In the summer of 2006, Sarah was pregnant for the first time. Nate had a name and a face, but we only knew one of them. We wouldn't know his face or his voice until August. It seems like an impossibly long time ago.
It was a hot summer in New York. In the weeks before Nate would be born, the threat of brown outs loomed, and Sarah and I both somehow found a way to stop taking the subway during the morning rush while keeping our jobs. It wasn't just the crowd, it was the reasonable fear that the subway would lose power and that Sarah would find herself eight months pregnant and trapped on a crowded subway somewhere beneath the East River with temperatures underground exceeding 100 degrees.
It was a brutal time.
I'm reminded of that summer now and again. Sarah is 33 weeks into her second pregnancy. We know the name of the little girl in her belly, but her face (4d ultrasound notwithstanding) and voice are still a mystery. Today it feels more like autumn than it ever did during the summer of 2006, but this morning I saw something that brought me back to a specific day, two years and a few months ago.
It was early summer. The heatwave that began in late July and dragged throughout the month of August had not yet begun, but it was summer in New York, and it was hot, and it was unpleasant. Still, it wasn't unbearable, and Sarah and I were looking for memorable moments of that time somewhere between duet and trio. That day, we were at the Central Park Zoo.
The zoo, not that one in particular, but zoos in general have always played a role in our lives. We both like zoos. We have no qualms about liking zoos, and think people who hate zoos are of bad moral fiber. She actually worked at a zoo and interned at the Duke Primate Center (not exactly a zoo) while we were in college, and if she had her druthers, I think that's something she'd be pleased to spend the rest of her life doing. None of this is important except to drive home the point I've already stated, that we like zoos.
The Central Park Zoo is at the southeast corner of the park, it's small, and regardless of what you may have seen in the movies, there are no lions, giraffes, hippos, or zebras (though there are penguins). It's cute though, and it's an inexpensive and fine way to spend an afternoon.
The basic layout of the place is something like I imagine zoos being thirty or forty years ago. Like the zoo in Rocky II or the one in The Graduate: unapologetically artificial. It's all concrete and open. The enclosures are not cages like they definitely would have been decades ago, but there's nothing about them that seem designed to create the illusion of a natural environment.
Maybe I'm a sucker for primates, but the best exhibit in the entire place is the Macaques. It's the largest enclosure in the zoo: a big rocky tree hill in the center of a little pond on which a whole community of little macaques spend their days sleeping, grooming, and playing. It's clearly the centerpiece of the entire zoo, and I've rarely been there when the monkeys weren't doing something interesting. But again, I'm a sucker for primates, and I find friendly grooming to be fascinating.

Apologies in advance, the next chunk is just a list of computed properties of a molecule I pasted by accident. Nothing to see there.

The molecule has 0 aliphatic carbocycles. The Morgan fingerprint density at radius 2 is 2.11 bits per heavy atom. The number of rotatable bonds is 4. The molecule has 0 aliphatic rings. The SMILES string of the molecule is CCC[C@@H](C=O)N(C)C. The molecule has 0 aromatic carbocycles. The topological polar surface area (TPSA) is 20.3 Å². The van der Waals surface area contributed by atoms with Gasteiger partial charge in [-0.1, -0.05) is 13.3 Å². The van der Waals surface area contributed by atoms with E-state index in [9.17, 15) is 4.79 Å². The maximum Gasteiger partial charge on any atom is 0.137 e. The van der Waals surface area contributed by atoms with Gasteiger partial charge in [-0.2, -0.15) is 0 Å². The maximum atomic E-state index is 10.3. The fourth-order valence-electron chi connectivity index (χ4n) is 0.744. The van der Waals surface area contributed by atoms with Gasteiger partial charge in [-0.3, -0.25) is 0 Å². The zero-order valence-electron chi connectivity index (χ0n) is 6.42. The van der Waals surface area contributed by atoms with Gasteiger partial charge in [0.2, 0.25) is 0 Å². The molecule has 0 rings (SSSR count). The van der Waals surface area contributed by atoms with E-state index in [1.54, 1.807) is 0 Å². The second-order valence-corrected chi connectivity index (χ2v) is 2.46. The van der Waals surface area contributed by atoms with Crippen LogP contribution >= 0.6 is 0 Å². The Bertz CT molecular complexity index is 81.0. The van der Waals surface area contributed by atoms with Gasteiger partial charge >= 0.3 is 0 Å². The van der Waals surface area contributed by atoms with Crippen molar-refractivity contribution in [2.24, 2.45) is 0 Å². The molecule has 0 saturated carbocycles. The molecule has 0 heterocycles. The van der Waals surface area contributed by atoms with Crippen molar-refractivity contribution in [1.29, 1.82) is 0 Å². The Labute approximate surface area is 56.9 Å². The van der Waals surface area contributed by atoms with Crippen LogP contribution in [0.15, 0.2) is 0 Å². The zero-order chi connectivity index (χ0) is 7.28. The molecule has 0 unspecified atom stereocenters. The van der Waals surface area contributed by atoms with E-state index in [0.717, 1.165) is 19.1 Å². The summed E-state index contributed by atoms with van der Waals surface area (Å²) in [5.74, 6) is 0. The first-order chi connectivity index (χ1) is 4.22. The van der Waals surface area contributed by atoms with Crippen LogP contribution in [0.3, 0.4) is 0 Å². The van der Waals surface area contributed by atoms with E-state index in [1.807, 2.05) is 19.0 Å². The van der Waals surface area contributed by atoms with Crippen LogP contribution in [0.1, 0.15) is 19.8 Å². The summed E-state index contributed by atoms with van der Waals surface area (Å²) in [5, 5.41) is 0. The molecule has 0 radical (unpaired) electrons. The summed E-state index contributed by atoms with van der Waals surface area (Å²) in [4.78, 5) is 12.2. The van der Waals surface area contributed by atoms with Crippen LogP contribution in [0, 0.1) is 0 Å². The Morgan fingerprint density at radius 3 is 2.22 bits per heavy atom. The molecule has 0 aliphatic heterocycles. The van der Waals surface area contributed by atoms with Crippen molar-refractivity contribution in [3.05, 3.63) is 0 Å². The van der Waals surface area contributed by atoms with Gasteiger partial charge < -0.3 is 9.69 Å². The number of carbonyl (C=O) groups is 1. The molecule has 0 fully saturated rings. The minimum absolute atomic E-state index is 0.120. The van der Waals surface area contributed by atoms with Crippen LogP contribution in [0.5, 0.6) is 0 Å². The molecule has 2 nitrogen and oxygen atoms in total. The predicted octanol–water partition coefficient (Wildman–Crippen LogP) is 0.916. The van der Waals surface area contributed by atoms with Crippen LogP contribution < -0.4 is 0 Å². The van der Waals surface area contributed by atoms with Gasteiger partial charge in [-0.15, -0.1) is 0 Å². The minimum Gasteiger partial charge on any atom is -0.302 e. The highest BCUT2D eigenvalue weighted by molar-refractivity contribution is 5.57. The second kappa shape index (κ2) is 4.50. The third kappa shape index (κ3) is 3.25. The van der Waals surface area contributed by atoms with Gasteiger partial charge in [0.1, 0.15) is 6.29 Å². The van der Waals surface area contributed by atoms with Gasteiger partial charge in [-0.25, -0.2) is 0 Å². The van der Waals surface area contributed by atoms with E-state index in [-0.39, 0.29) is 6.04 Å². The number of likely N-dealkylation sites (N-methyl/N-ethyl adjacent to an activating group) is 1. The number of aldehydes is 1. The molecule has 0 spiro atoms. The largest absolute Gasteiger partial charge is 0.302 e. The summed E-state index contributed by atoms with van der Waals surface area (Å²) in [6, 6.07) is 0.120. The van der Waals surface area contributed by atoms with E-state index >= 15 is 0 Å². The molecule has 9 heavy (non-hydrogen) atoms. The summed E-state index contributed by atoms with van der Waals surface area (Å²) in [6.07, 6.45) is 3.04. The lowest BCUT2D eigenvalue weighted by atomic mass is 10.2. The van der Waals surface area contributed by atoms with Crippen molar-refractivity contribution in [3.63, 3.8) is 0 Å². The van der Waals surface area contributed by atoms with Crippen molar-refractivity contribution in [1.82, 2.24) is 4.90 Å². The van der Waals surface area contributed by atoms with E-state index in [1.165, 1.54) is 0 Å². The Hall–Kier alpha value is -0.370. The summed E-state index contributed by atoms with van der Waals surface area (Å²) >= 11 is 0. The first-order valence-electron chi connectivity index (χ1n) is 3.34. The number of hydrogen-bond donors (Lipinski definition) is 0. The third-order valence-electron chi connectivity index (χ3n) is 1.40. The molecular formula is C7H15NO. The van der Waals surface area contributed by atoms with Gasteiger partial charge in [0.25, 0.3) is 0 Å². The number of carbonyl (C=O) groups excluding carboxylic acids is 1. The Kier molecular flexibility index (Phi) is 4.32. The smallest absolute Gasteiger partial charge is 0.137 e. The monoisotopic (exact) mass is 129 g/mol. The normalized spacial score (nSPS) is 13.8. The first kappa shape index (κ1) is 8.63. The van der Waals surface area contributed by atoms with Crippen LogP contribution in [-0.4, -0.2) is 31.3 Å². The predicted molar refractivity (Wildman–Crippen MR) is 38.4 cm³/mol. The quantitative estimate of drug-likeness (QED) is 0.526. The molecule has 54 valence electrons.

On this day, with Sarah seven or eight months pregnant, what caught my attention was a child macaque playing near the water's edge. He grabbed (with his foot) a branch that grew out over the water, so that he could use both hands to reach for wood chips, or leaves, or whatever was floating near the drop off. He seemed neither confident nor cavalier. He was just being a kid, I guess, and as I watched him, I felt myself becoming a father. I knew he was going to fall in, and I had no way to stop it.
Now, I think macaques, Japanese Macaques anyway, may be the only species of primate (besides humans) that can swim. I may be wrong about that, but my mind is full of all sorts of images of Japanese Snow Macaques swimming in the hot springs, so I know some Macaques can swim. I don't know whether the behavior is learned or inherent. Nor do I know whether the African Macaque shares its cousin's ability to swim, so as I watched this monkey playing precariously at the drop off, I believed with some certainty that I might be about to witness a monkey drown.
But that didn't happen. What happened was the little monkey catching the eye of one of Central Park's ugly geese, a mammoth white bird with barnacled red face. A territorial dispute was in the making, and the little guy stretching over the water was apparently too much of an affront for the goose to bare.
The goose swam at steady pace directly at the little monkey, displaying his wings, baring his tongue and making a sound recognizeable to most small children who've thrown a little too much bread to the ducks and not quite enough to the geese: Hisssthsssss!
Keep in mind, the goose probably outweighs the monkey five or six to one; he's huge, and the monkey is tiny. Either out of instinct or force of habit, the little monkey retreats to solid ground, but the goose is unsatisfied. He speeds towards the shore, now flapping his wings wildly. And a moment after I had worried about seeing the child drown, I fairly confident that I was about to watch him be manhandled by a bird. Luckily for the little monkey, I wasn't the only one watching.
It happened so quickly that the visuals are something of a blur. But I remember the screaming. The island was not the home to one monkey, but many, and as the bird approached shore, two adolescent monkeys arrived, but the screams were bigger than them. They seemed to come from everywhere. One monkey became three, which became five, then eight, all jumping and screaming like australopithcines stumbling upon an obelisk. The goose continued to display, but stopped short of stepping on shore.